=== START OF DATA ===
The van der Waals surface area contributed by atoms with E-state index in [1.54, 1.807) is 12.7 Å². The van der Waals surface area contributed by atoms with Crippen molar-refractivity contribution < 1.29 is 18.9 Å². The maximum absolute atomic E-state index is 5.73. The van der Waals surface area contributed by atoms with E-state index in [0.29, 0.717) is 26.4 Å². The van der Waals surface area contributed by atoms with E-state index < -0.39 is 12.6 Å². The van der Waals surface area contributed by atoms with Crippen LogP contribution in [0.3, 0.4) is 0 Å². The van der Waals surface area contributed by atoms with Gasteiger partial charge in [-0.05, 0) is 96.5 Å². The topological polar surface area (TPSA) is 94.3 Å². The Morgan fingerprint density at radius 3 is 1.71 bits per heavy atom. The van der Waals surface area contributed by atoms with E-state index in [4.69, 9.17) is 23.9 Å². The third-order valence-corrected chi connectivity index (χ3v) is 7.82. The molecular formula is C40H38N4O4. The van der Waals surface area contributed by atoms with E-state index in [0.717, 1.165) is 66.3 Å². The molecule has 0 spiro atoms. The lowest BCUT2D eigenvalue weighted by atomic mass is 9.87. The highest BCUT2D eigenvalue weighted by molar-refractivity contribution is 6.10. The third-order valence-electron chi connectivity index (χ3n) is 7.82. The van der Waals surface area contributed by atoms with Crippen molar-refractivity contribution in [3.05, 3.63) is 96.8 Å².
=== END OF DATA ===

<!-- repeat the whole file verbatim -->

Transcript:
The van der Waals surface area contributed by atoms with E-state index in [1.54, 1.807) is 12.7 Å². The van der Waals surface area contributed by atoms with Crippen molar-refractivity contribution < 1.29 is 18.9 Å². The maximum absolute atomic E-state index is 5.73. The van der Waals surface area contributed by atoms with E-state index in [0.29, 0.717) is 26.4 Å². The van der Waals surface area contributed by atoms with E-state index < -0.39 is 12.6 Å². The van der Waals surface area contributed by atoms with Crippen LogP contribution in [0.3, 0.4) is 0 Å². The van der Waals surface area contributed by atoms with Gasteiger partial charge in [-0.05, 0) is 96.5 Å². The topological polar surface area (TPSA) is 94.3 Å². The Morgan fingerprint density at radius 3 is 1.71 bits per heavy atom. The van der Waals surface area contributed by atoms with E-state index in [4.69, 9.17) is 23.9 Å². The third-order valence-corrected chi connectivity index (χ3v) is 7.82. The molecular formula is C40H38N4O4. The van der Waals surface area contributed by atoms with E-state index in [0.717, 1.165) is 66.3 Å². The molecule has 0 spiro atoms. The lowest BCUT2D eigenvalue weighted by atomic mass is 9.87. The highest BCUT2D eigenvalue weighted by molar-refractivity contribution is 6.10. The third-order valence-electron chi connectivity index (χ3n) is 7.82. The van der Waals surface area contributed by atoms with Crippen molar-refractivity contribution in [3.05, 3.63) is 96.8 Å².